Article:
The Questions That Clarence Thomas Should Be Made to Answer


August 07, 1991|By ERNEST B. FURGURSON

WASHINGTON. — It is fair for Mr. Bush to say that Clarence Thomas, his nominee for the Supreme Court, is ''much closer to the mainstream of America than some of the groups that are opposing him.'' This is politics, after all. It is even fair for the president to assert, as he did in announcing his selection, that Judge Thomas is the best qualified person in the nation to sit on the high court.

It is not fair for Mr. Bush and his nominee to demand senatorial confirmation without offering some proof of those claims.

Politicians cite public opinion polls when they suit their purpose, and ignore them otherwise. Mr. Bush maintains that ''overwhelming support is now showing up for Judge Thomas in measurable ways, not only in the minority communities but across the board.'' That apparently alludes to the Gallup Poll that showed 57 percent of blacks surveyed favored the Thomas nomination.

At the same time, the NAACP, the black National Bar Association and the AFL-CIO have gone on record against it. Presumably these are the opposition groups the president deems remote from the mainstream.

Whether that 57 percent poll figure will shift when the NAACP and the black churches have had time to pass the word about Judge Thomas is yet to be seen. No one, not even Mr. Thomas or the president, is watching closer than the freshman southern Democratic senators whose narrow winning margin was provided by black voters in 1986.

They include Richard Shelby of Alabama, who won by a 50-49 percent margin; Terry Sanford of North Carolina, who won by 52-48, and Wyche Fowler of Judge Thomas's native state of Georgia, who won by 51-49. How they vote on the Thomas nomination could tip their re-election efforts next year -- and if they were forced to vote now, they would have to decide whether black interest groups or opinion polls carry more weight in their states.

The alternative, of course, is to base their decision on the philosophical merits of the nomination, rather than political arithmetic.

But if the White House succeeds in the high-pressure public jTC relations campaign it is running, the Thomas philosophy will be submerged in warm and fuzzy rhetoric about how he rose from poverty: If those motherly black ladies brought up from Georgia to visit him the other day say he's still the same nice young man he used to be, questions about his years at the Equal Employment Opportunities Commission will seem to be unnecessarily picky.

Just such tactics brought Justice David Souter through the nomination process unscathed last year. He gave vague, good-natured answers to some questions, and courteously declined to answer others because they might somehow relate to the job he was picked for. He gave the senators nothing to get their teeth into.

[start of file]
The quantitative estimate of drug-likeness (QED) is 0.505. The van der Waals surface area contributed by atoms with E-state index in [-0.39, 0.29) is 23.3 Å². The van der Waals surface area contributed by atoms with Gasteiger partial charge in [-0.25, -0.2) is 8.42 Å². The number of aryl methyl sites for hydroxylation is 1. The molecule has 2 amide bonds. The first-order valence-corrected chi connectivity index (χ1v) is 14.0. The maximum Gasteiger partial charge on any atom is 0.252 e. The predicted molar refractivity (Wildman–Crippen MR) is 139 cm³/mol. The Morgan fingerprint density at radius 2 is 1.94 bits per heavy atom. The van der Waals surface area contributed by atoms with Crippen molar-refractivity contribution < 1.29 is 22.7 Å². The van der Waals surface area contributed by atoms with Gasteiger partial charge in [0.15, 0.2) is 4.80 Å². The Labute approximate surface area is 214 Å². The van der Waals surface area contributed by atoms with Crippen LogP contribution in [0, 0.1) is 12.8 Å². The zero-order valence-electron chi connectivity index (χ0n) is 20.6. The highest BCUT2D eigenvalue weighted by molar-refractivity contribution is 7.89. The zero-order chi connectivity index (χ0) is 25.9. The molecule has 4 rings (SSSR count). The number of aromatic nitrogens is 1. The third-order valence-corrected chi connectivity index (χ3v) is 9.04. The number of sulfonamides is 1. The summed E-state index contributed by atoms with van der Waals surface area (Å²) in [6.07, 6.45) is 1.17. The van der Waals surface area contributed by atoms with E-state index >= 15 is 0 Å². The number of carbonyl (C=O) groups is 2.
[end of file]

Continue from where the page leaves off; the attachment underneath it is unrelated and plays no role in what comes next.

They were in a honeymoon mood toward a new president, and feeling generous after rejecting the 1987 nomination of Robert -- Bork, whose long paper trail and combative attitude did him in. There is a pendulum tendency in confirmations; after voting against one nominee, senators are more likely to accept the next one or two. By that pattern, Judge Thomas might expect rough handling, because both Anthony Kennedy and Justice Souter have been approved since Bork was turned down.

Mr. Thomas is now cooperating in the White House effort to smooth his way through, but he started too late. The maverick quality that charmed a president determined to pack the court with conservatives makes Mr. Thomas more of a controversial Bork than a bland Souter.

His opposition to affirmative action while at the EEOC defied the commission's original goals, as well as his own background -- he has profited repeatedly from just the kind of preferential treatment he disdained for others. That contradiction needs to be explained.

He has offered a hint to how he would think on the Supreme Court by speaking favorably of something called ''natural law.'' This is a concept given passing notice in the opening words of the Declaration of Independence, but it is not spelled out elsewhere by the Founding Fathers. Like the Constitution, it means whatever its interpreter thinks it means; the difference is that the Constitution is a written document to which every official, including Supreme Court justices, must swear obedience.

What does natural law mean to Judge Thomas? How would he apply it to interpreting the Constitution? How would it affect his thinking on affirmative action, school prayer, abortion, flag-burning?

Mr. Bush says he has never asked Mr. Thomas about such issues. He doesn't say others have not asked on his behalf. It's the Senate's turn, and duty, to demand answers for the rest of us.

Ernest B. Furgurson is associate editor of The Sun.

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